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Slovakia declares nature reserve to protect primeval forests


Bratislava, Slovakia – The Slovak government voted this week for the establishment of a new cross-country nature reserve to protect old growth forests, the World Wide Fund (WFF) said in a communique.

Following a petition launched last year by WWF Slovakia and the NGO OZ Prales signed by over 30,000 people, the Old Growth Forest Reserve includes 76 state-owned forests covering a total area of almost 6,500 hectares across Slovakia.

The two organisations spearheaded efforts to map old growth forests from 2009 to 2015 and found that over 10,000 hectares remained in Slovakia out of which one third was insufficiently protected.

“When in 2017 WWF Slovakia entered into negotiations about the protection of old growth forests in Slovakia, the topic was impassable for many foresters or officials,” explained Miroslava Plassmann, director of WWF Slovakia, warning that the “global loss of diversity we are witnessing nowadays is historically the largest and fastest ever.”

The new natural reserve, which will become effective on December 1, is in line with the European Union’s biodiversity strategy and the Carpathian Convention aiming to make “all of the EU’s remaining primary and old-growth forests […] strictly protected.”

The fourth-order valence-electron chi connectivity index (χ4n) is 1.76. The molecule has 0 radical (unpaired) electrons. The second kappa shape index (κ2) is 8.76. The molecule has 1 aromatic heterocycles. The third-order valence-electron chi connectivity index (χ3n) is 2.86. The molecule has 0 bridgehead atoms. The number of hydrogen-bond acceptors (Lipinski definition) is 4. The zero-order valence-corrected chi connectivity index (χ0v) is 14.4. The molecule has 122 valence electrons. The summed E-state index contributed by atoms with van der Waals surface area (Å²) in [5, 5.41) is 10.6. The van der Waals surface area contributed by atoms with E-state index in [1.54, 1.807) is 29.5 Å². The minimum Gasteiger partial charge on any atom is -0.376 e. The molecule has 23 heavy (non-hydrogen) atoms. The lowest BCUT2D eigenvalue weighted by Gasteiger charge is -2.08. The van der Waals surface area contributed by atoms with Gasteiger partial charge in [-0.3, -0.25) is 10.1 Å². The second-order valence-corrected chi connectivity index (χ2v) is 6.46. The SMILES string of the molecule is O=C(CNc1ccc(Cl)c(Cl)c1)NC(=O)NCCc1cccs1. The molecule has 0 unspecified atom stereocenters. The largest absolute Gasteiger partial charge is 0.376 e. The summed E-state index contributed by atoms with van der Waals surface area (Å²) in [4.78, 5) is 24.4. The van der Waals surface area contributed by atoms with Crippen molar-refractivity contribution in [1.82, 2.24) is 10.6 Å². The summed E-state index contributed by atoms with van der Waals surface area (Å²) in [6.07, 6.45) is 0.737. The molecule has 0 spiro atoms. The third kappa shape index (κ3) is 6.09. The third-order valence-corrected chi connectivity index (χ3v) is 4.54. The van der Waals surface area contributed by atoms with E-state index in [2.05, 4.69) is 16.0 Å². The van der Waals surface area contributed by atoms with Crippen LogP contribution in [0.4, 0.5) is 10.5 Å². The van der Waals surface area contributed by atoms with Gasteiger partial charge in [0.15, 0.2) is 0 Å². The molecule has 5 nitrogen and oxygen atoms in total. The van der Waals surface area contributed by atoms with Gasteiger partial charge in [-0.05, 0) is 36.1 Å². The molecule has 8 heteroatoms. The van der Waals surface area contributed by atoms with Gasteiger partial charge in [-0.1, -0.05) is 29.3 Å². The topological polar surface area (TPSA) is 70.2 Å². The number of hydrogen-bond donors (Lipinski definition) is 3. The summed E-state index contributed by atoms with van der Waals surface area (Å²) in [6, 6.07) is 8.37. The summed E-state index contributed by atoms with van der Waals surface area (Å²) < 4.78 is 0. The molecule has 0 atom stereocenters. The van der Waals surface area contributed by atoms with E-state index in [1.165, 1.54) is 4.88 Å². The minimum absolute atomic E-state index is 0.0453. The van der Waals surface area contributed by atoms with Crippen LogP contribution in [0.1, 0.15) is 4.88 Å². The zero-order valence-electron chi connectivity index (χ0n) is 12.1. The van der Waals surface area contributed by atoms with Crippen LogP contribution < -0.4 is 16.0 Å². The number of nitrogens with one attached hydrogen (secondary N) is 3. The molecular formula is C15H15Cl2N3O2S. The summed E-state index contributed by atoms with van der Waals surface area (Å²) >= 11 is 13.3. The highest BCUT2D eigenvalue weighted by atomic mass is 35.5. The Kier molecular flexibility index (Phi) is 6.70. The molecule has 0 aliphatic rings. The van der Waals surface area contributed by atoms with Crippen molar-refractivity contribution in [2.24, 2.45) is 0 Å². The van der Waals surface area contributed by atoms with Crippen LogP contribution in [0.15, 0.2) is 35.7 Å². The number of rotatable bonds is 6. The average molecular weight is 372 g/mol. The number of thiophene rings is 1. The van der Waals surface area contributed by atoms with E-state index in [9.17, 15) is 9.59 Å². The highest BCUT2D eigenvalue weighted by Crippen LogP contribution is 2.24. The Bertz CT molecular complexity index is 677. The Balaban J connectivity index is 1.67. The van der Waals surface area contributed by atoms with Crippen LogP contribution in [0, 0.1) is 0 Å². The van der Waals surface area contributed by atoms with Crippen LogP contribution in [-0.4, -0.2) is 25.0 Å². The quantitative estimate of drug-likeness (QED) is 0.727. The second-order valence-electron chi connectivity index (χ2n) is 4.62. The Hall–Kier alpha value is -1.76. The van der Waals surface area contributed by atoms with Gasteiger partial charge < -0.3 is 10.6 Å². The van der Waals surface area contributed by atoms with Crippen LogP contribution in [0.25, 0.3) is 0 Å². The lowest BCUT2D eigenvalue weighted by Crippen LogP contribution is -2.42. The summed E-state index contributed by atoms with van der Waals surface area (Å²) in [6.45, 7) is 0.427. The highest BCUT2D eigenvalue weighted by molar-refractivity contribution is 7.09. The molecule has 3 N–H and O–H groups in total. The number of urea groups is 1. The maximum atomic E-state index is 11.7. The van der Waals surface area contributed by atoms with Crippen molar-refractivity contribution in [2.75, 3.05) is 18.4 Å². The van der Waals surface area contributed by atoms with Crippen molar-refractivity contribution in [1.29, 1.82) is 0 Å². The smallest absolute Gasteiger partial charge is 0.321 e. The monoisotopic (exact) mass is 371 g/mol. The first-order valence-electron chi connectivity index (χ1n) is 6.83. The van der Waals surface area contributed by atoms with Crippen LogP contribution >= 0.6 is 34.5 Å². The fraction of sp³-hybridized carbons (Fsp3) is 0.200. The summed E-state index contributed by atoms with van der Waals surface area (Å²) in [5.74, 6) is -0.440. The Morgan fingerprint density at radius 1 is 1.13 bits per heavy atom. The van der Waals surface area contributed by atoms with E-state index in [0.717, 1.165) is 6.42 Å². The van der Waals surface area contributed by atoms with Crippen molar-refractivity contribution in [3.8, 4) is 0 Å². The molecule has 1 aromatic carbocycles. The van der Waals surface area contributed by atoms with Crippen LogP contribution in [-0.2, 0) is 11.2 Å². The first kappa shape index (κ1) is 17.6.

“Under the Carpathian Convention, Slovakia made a commitment to identify its natural and old growth forests,” said Marian Jasik, a conservation expert from OZ Prales. “In addition to all those involved in mapping and ensuring the protection of forests, I would like to thank all foresters who perceived the protection of old growth forests as our commitment to future generations.”

With approximately 40% of its territory covered in forests, Slovakia is one of the most forested countries in Europe.

Also called primary or primeval forests, old growth forests are defined by the UN’s Food and Agriculture Organization (FAO) as “naturally regenerated forests of native tree species where there are no clearly visible indications of human activity and the ecological processes are not significantly disturbed”.

They represent more than one third of the world’s forests, covering a total area of approximately 1.1 billion hectares. Three countries (Brazil, Canada and Russia) account for more than half of the world’s old growth forests.

One of Europe’s largest primeval forests, Bialowieza Forest, is partly located in neighbouring Poland and has been declared a UNESCO World Heritage Site since 1979.

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